16. My 96 year old mother knows blue is my favorite color and always compliments the Lapiz paint. She doesn't mind riding in the car but has no idea I traded the 2016 MK7 R for a 2019 MK7.5. Nor would I expect her to. From her perspective they look the same.
  17. Although my physical routine hasn't changed in the past few months, my stress level has had its ups and downs leading to reduction of appetite. I've cut way back on refined sugar and snacking resulting in weight loss as measured in belt notches. How much? Who knows? I never much cared for scales, or, more precisely, what they reveal, so I don't have a "before" measure to compare to the "after".
  18. If anyone can accept the unlikely premise that a huge, jacked-up pickup can be stealthy, the Hennessey Goliath may qualify. Thanks for sharing. I used a previous (Dodge) Ram Hemi pickup as daily driver for many years but succumbed briefly and unsuccessfully to a Subaru Outback because I wanted manual transmission. (This was in my pre-R days.) I tried alternating my new RAM with the R as co-daily drivers but cut it back to weekend use. Aside from chores duty for which it's over-qualified, the RAM is intended as my car show travel vehicle with friends when that can start happening again.
  19. With big funds to play with I'd go for multiple cars (and pickup trucks, I'm a Yank) and never be bored. Because I favor manual shift, there would be Porsches, Corvettes, and probably an assortment of earlier model Audi RS's and BMW M's from when automatics weren't mandatory. Maybe even an extremely rare early teens Cadillac CTS-V manual wagon. I'd keep the R but might park a Honda Civic R-Type nearby if I could find a custom body shop willing and able to de-uglify it. That's the nice thing about dream money - you can put all sorts of outlandish things on your wish list.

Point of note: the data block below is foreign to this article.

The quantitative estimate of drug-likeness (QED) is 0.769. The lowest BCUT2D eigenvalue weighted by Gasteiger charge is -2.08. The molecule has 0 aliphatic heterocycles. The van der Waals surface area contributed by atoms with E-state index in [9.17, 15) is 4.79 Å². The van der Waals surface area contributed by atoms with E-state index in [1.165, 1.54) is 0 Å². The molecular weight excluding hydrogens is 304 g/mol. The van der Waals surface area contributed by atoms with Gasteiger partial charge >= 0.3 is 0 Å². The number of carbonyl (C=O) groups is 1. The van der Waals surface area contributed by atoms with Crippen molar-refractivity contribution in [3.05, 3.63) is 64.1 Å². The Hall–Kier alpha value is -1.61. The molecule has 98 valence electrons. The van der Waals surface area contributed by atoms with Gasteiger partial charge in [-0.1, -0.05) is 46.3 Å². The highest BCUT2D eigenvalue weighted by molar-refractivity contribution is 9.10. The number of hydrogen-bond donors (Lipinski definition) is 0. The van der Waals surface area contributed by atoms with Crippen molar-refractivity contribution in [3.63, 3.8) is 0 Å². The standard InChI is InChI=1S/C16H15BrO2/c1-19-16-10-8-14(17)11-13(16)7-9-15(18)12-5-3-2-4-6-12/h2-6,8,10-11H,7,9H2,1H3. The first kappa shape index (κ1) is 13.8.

20. Being a Yank I monitor oil temperature in Fahrenheit. The R runs as warm as 232 (111C) and routinely operates in the 220 - 230 range (104 - 110C) during most of the year, maybe a little cooler in winter. While high quality synthetic oil can handle these temperatures, I change oil and filter every 5K miles as a precaution (VW recommends 10K for its US-spec cars). Oil changes are cheap protection against potential problems down the road.